I’m using raycasting for player movement. I send out a ray and record the normal of the surface it collides with to determine how to translate the player. This works just fine until the player is a distance of 0 away from the wall. Then the raycasthit normal property returns the negative unit vector in the direction the ray was traveling, instead of the normal of the surface it hit. I assume the math for calculating the surface normal is unable to handle the raycast’s magnitude being 0?
Is there a way around this? Am I missing something?
EDIT: sketch in the comments
This is actually because of how a Vector works. The magnitude is the length of the vector so if it is 0 then the Vector essentially doesn’t exist and will give you some pretty weird results. The fix is to put a guard clause in front of the raycast if statement:
if (rayVector.magnitude == 0) return; // becuase it would already be there
// Move Player
Hope this helps
Well, the problem is that I do still need the normal of the collider. Here’s a little sketch of the problem that will hopefully make it more clear.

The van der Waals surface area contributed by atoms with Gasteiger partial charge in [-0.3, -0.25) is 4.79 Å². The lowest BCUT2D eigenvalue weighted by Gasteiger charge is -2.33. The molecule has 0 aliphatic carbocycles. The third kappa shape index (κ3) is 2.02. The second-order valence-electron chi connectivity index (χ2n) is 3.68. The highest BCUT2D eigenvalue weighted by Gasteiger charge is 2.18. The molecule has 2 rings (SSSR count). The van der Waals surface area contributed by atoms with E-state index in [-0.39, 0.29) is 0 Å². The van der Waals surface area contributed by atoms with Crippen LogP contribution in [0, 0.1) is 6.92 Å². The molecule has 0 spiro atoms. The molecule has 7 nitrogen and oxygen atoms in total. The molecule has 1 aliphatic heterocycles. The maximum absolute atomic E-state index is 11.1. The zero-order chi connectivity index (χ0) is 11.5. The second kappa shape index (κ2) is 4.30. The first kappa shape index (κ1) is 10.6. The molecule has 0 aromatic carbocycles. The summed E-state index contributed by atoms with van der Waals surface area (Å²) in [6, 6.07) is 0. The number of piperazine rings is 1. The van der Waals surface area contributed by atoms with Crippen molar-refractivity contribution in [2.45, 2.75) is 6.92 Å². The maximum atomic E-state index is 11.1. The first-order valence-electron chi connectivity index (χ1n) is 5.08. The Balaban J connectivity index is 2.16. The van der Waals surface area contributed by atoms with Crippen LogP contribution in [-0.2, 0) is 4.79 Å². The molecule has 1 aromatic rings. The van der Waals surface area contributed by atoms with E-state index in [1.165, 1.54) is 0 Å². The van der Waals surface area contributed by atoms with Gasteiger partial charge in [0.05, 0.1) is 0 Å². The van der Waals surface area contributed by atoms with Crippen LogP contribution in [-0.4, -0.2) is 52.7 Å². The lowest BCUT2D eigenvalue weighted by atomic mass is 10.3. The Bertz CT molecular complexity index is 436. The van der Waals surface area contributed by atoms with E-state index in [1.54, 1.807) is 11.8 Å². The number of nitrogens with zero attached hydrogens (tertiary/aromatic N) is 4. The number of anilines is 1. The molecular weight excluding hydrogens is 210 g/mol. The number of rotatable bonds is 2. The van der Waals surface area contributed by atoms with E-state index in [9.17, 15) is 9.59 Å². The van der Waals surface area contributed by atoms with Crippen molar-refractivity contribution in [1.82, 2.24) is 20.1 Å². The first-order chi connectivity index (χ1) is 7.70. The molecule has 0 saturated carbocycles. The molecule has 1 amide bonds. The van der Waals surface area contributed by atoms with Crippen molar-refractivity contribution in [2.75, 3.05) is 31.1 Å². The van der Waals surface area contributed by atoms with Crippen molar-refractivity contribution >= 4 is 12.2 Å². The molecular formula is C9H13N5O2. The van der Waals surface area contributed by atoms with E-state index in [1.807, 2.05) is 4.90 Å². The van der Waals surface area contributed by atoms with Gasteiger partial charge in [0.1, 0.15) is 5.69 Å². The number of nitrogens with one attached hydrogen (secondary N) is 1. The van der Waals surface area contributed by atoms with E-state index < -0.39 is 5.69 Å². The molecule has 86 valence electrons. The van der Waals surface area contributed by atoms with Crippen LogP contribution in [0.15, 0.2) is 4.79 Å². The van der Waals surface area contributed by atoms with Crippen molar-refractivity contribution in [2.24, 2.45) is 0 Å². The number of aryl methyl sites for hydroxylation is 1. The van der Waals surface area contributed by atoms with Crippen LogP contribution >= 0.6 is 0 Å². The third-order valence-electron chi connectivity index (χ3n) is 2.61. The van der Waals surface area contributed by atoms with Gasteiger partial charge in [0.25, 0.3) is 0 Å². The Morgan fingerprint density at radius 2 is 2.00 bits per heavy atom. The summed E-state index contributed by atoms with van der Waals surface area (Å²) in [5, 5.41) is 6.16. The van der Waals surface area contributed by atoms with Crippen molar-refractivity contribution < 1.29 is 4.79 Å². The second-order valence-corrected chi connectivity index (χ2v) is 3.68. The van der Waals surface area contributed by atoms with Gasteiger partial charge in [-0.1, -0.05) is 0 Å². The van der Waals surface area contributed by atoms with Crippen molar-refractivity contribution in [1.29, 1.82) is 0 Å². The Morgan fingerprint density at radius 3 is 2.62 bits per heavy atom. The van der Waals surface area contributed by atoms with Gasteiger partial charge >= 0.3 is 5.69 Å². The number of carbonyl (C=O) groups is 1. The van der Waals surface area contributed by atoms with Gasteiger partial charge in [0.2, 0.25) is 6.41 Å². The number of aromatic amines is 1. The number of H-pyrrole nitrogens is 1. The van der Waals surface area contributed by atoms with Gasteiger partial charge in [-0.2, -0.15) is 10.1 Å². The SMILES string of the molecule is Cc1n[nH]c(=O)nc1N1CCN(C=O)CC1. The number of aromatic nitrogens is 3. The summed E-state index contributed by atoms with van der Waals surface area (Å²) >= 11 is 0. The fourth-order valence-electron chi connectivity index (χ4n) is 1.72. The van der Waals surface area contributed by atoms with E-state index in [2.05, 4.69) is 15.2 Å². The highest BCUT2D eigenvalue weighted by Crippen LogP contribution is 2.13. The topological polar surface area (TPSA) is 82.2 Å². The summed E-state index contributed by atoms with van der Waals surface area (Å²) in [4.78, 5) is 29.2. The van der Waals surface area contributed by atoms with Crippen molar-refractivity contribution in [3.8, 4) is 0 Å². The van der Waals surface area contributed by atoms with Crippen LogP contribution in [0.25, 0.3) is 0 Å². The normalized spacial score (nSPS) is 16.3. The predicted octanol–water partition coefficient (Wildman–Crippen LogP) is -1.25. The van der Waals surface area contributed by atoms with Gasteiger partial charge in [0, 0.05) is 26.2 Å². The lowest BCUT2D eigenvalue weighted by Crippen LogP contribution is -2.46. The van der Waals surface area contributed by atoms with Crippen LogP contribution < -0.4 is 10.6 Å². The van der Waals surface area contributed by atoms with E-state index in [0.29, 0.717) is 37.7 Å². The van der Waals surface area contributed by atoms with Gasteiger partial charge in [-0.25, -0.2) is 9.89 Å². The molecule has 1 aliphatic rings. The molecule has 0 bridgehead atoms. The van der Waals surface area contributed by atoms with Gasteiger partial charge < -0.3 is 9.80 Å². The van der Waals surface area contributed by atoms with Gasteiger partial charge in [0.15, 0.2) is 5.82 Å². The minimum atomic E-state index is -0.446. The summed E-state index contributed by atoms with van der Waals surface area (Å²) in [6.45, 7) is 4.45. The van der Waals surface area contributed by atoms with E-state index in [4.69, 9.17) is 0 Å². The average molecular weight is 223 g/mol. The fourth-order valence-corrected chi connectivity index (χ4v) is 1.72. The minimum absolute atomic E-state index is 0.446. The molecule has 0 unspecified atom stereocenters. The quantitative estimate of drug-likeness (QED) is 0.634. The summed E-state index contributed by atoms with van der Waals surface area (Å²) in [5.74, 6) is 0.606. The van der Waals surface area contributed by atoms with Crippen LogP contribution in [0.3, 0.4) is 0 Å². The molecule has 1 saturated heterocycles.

The orange player collider shoots out multiple raycasts in the direction of movement, in this case to the right, and then we select the shortest ray (red).
Then we look at the normal vector of the surface the ray collided with (purple). We can use this along with the desired movement vector (dotted red) to calculate how far up any slopes we find we should displace the player (blue).
My vectors in this sketch are drawn waaay longer than to scale just so it’s easier to read what I’m doing.
The problem is that, apparently, we cannot get the surface normal of the wall we’ve collided with from any raycast that is a distance of 0 from the wall.
At this point I do have some ideas, such as firing the rays from slightly inside of the player’s collider which adds some annoyance to the math but might work. Ideally though, it would turn out that there is another function I could use, or that I’m wrong about 0 length raycasts not working or something